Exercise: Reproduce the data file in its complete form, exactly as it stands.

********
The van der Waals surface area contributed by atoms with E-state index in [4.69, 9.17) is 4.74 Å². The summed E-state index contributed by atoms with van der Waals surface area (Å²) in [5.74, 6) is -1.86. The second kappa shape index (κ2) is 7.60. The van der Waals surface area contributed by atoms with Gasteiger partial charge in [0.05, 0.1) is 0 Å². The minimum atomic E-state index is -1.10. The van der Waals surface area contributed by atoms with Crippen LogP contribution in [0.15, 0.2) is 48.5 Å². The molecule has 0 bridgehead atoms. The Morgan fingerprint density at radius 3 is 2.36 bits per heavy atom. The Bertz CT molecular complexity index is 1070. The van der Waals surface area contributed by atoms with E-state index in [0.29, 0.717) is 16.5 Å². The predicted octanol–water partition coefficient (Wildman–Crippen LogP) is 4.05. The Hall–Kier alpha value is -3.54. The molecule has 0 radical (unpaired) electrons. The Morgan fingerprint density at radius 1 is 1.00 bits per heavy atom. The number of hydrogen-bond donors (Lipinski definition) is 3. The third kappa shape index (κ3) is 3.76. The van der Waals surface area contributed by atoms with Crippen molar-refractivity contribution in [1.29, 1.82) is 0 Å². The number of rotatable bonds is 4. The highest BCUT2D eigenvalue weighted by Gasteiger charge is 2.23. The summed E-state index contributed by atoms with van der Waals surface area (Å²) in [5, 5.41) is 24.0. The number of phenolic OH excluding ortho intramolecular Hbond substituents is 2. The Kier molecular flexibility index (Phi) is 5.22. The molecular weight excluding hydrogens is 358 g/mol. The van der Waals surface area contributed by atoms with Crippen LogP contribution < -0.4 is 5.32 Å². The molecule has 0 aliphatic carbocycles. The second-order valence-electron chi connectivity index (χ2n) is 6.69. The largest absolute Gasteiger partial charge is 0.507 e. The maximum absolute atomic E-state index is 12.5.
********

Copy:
The van der Waals surface area contributed by atoms with E-state index in [4.69, 9.17) is 4.74 Å². The summed E-state index contributed by atoms with van der Waals surface area (Å²) in [5.74, 6) is -1.86. The second kappa shape index (κ2) is 7.60. The van der Waals surface area contributed by atoms with Gasteiger partial charge in [0.05, 0.1) is 0 Å². The minimum atomic E-state index is -1.10. The van der Waals surface area contributed by atoms with Crippen LogP contribution in [0.15, 0.2) is 48.5 Å². The molecule has 0 bridgehead atoms. The Morgan fingerprint density at radius 3 is 2.36 bits per heavy atom. The Bertz CT molecular complexity index is 1070. The van der Waals surface area contributed by atoms with E-state index in [0.29, 0.717) is 16.5 Å². The predicted octanol–water partition coefficient (Wildman–Crippen LogP) is 4.05. The Hall–Kier alpha value is -3.54. The molecule has 0 radical (unpaired) electrons. The Morgan fingerprint density at radius 1 is 1.00 bits per heavy atom. The number of hydrogen-bond donors (Lipinski definition) is 3. The third kappa shape index (κ3) is 3.76. The van der Waals surface area contributed by atoms with Crippen molar-refractivity contribution in [1.29, 1.82) is 0 Å². The number of rotatable bonds is 4. The highest BCUT2D eigenvalue weighted by Gasteiger charge is 2.23. The summed E-state index contributed by atoms with van der Waals surface area (Å²) in [5, 5.41) is 24.0. The number of phenolic OH excluding ortho intramolecular Hbond substituents is 2. The Kier molecular flexibility index (Phi) is 5.22. The molecular weight excluding hydrogens is 358 g/mol. The van der Waals surface area contributed by atoms with Crippen LogP contribution < -0.4 is 5.32 Å². The molecule has 0 aliphatic carbocycles. The second-order valence-electron chi connectivity index (χ2n) is 6.69. The largest absolute Gasteiger partial charge is 0.507 e. The maximum absolute atomic E-state index is 12.5.